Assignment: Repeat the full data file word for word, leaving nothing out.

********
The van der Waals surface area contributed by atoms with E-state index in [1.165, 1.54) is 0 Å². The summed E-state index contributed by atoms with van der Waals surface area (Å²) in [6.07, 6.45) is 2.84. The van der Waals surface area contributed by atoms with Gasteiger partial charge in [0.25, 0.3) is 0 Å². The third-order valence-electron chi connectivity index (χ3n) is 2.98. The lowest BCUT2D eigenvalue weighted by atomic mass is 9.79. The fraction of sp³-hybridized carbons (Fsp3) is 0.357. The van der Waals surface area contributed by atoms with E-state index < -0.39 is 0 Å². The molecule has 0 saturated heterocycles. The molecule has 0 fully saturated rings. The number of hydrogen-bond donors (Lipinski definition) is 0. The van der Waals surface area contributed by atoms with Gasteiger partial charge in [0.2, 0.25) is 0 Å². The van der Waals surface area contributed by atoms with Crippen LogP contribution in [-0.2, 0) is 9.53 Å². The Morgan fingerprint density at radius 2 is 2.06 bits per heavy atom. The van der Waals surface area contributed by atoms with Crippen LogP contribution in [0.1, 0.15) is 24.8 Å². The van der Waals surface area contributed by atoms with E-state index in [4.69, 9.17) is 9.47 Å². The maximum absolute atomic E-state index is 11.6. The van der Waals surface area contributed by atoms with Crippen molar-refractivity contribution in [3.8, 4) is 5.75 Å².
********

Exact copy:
The van der Waals surface area contributed by atoms with E-state index in [1.165, 1.54) is 0 Å². The summed E-state index contributed by atoms with van der Waals surface area (Å²) in [6.07, 6.45) is 2.84. The van der Waals surface area contributed by atoms with Gasteiger partial charge in [0.25, 0.3) is 0 Å². The third-order valence-electron chi connectivity index (χ3n) is 2.98. The lowest BCUT2D eigenvalue weighted by atomic mass is 9.79. The fraction of sp³-hybridized carbons (Fsp3) is 0.357. The van der Waals surface area contributed by atoms with E-state index < -0.39 is 0 Å². The molecule has 0 saturated heterocycles. The molecule has 0 fully saturated rings. The number of hydrogen-bond donors (Lipinski definition) is 0. The van der Waals surface area contributed by atoms with Gasteiger partial charge in [0.2, 0.25) is 0 Å². The van der Waals surface area contributed by atoms with Crippen LogP contribution in [-0.2, 0) is 9.53 Å². The Morgan fingerprint density at radius 2 is 2.06 bits per heavy atom. The van der Waals surface area contributed by atoms with Crippen LogP contribution in [0.1, 0.15) is 24.8 Å². The van der Waals surface area contributed by atoms with E-state index in [4.69, 9.17) is 9.47 Å². The maximum absolute atomic E-state index is 11.6. The van der Waals surface area contributed by atoms with Crippen molar-refractivity contribution in [3.8, 4) is 5.75 Å².